Jurisdiction of the Environment Court
On this page:
- About the court
- Appeals & applications the court can hear under the Act
- Other statutes under which the court has jurisdiction
The Environment Court was constituted under the Resource Management Amendment Act 1996.
The Environment Court is a national court which sits in a number of courthouses in different parts of the country. Judges are permanently located in three registries in Wellington, Auckland and Christchurch. However, Environment Judges from the three main centres travel to other locations to hear matters as needed, and will sit and hear matters as close as possible to the location of the issues in dispute.
The Environment Court is an appellate court, meaning that it will consider matters afresh. The majority of the court's work involves hearing appeals about issues that arise under the Resource Management Act 1991, with most of its workload coming from appeals brought against decisions of local authorities. These appeals are typically brought against decisions made on plan changes and policy statements and decisions made on resource consent applications.
Under the Resource Management Act 1991, the Environment Court can determine:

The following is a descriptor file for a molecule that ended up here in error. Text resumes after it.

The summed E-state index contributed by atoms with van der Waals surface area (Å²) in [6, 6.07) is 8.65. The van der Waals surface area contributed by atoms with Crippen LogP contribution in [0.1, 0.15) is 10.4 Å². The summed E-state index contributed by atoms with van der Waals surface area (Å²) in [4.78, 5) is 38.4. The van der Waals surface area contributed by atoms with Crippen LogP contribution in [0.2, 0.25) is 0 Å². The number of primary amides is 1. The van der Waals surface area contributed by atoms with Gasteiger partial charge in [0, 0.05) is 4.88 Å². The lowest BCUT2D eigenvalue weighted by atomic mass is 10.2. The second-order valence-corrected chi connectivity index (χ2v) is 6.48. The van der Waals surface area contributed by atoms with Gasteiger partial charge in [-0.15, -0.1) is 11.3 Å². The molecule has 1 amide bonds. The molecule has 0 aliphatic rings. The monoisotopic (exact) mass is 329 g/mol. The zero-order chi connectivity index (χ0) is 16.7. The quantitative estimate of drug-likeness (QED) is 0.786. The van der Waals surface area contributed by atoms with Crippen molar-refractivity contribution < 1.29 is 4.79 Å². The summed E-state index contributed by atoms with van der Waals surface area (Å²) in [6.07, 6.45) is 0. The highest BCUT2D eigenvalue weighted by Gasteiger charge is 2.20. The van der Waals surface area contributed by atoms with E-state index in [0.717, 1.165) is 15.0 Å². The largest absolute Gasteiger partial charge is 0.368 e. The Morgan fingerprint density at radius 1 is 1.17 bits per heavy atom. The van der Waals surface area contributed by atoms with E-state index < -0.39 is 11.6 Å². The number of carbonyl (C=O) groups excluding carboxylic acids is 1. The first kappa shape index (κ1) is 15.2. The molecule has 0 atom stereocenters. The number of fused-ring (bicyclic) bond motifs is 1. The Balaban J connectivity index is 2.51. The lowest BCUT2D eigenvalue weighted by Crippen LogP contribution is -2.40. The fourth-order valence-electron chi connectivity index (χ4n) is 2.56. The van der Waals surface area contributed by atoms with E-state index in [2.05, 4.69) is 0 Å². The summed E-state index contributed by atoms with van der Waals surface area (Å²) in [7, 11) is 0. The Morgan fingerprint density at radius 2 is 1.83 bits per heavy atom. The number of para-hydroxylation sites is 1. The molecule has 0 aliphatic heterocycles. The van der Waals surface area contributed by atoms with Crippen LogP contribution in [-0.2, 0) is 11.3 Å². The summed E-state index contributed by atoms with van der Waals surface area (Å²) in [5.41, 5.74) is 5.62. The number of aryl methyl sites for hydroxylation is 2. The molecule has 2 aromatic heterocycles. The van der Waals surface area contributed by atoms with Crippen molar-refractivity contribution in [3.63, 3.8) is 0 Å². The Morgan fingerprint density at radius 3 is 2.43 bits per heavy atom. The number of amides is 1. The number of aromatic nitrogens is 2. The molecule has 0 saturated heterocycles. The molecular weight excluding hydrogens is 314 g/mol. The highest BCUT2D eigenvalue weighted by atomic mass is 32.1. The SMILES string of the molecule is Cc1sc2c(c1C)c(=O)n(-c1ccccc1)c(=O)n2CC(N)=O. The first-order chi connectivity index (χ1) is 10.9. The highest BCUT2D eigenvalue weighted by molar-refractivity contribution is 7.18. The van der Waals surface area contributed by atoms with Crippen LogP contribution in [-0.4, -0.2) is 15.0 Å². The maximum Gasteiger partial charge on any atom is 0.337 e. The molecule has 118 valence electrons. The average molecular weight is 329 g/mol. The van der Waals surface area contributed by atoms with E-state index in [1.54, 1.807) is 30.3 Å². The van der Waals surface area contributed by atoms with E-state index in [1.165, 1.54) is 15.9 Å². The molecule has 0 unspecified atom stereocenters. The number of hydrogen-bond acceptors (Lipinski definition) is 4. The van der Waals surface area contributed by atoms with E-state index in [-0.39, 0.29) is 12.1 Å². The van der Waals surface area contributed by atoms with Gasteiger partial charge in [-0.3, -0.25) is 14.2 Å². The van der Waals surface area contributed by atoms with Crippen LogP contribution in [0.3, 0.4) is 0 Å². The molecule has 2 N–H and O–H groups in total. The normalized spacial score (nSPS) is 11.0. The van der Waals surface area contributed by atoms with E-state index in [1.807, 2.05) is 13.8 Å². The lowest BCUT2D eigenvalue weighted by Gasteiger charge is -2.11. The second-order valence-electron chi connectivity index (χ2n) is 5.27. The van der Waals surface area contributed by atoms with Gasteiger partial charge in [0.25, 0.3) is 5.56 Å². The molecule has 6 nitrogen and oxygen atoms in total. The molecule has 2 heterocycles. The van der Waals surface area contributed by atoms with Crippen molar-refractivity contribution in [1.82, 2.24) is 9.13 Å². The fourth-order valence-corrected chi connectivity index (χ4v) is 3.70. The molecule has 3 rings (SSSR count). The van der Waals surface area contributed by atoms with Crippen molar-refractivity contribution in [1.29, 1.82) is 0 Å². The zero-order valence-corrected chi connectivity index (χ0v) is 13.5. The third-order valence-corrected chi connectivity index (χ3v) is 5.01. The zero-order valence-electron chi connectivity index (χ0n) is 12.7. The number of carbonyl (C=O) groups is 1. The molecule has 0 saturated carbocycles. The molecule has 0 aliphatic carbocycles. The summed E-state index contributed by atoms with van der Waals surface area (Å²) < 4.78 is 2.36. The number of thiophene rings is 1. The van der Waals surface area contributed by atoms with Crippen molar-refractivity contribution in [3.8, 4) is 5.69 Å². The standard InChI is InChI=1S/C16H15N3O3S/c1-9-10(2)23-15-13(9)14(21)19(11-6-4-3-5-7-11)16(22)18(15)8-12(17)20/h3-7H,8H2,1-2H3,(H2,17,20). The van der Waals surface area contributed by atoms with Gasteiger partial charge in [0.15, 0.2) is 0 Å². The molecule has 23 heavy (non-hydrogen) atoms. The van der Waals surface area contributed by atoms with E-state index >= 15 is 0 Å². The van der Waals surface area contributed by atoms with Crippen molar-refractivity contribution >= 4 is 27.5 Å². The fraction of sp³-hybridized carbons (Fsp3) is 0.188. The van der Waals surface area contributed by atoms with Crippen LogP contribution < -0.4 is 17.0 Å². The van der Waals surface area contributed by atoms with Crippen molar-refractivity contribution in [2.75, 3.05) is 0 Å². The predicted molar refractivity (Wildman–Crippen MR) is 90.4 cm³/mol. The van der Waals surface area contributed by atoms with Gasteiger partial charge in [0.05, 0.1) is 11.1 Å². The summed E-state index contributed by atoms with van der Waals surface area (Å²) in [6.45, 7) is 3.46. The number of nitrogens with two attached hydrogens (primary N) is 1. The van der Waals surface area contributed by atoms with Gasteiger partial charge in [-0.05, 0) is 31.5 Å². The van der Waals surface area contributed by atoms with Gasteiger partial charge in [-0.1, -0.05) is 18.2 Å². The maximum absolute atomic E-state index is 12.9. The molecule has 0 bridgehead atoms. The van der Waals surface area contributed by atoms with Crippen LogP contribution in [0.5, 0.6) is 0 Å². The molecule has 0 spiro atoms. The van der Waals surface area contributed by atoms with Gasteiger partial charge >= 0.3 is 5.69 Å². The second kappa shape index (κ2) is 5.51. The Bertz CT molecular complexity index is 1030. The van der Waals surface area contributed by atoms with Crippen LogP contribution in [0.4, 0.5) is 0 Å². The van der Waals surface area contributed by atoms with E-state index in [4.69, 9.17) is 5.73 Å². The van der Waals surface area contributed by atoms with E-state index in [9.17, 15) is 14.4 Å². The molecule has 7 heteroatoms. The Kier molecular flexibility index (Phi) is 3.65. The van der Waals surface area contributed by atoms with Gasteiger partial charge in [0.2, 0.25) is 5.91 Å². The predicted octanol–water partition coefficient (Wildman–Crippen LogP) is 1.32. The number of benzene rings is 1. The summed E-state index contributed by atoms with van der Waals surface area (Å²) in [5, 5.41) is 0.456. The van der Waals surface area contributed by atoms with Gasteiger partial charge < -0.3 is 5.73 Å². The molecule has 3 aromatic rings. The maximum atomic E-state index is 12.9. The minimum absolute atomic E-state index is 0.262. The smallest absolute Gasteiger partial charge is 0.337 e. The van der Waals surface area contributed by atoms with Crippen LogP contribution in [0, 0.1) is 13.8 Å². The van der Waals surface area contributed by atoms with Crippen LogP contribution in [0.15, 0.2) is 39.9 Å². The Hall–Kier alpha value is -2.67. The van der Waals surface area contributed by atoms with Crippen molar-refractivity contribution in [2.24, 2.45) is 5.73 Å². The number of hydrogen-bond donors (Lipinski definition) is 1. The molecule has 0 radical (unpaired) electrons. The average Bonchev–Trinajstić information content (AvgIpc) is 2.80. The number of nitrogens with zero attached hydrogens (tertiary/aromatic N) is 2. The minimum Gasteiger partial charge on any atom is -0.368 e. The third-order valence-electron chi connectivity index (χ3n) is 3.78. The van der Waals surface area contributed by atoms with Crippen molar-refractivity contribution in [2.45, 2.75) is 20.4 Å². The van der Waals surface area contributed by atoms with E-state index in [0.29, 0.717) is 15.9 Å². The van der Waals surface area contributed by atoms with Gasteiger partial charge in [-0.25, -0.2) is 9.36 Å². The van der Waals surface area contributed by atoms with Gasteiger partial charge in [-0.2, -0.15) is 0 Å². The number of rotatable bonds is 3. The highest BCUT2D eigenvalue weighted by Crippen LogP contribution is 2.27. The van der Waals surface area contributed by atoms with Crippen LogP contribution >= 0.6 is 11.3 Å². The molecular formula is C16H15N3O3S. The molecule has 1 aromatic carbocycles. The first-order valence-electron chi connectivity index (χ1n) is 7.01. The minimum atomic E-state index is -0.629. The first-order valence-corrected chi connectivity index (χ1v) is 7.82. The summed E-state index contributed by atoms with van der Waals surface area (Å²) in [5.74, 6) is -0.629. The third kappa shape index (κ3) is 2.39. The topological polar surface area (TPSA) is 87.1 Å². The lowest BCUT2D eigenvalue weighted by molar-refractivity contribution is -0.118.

- Regional/district plans: appeals about the content of regional and district plans and policy statements.
- Resource consents: appeals arising out of applications for resource consent (e.g. land use, subdivisions, coastal permits, water permits, discharge permits or a combination of these).
- Public works/projects: designations authorising public works such as energy projects, hospitals, schools, prisons, sewerage works, refuse landfills, fire stations, major roads and bypasses.
- Enforcement proceedings: enforcement proceedings (including interim Enforcement Orders) are filed to ask the court to make an Order to stop work or an activity, or require someone to do something to ensure compliance with a plan or fix effects on the environment.
- Declarations: declarations are filed to determine the legal status of environmental activities and instruments.
- Abatement notices: appeals against abatement notices issued by the Council requiring activities be stopped or effects on the environment be rectified.
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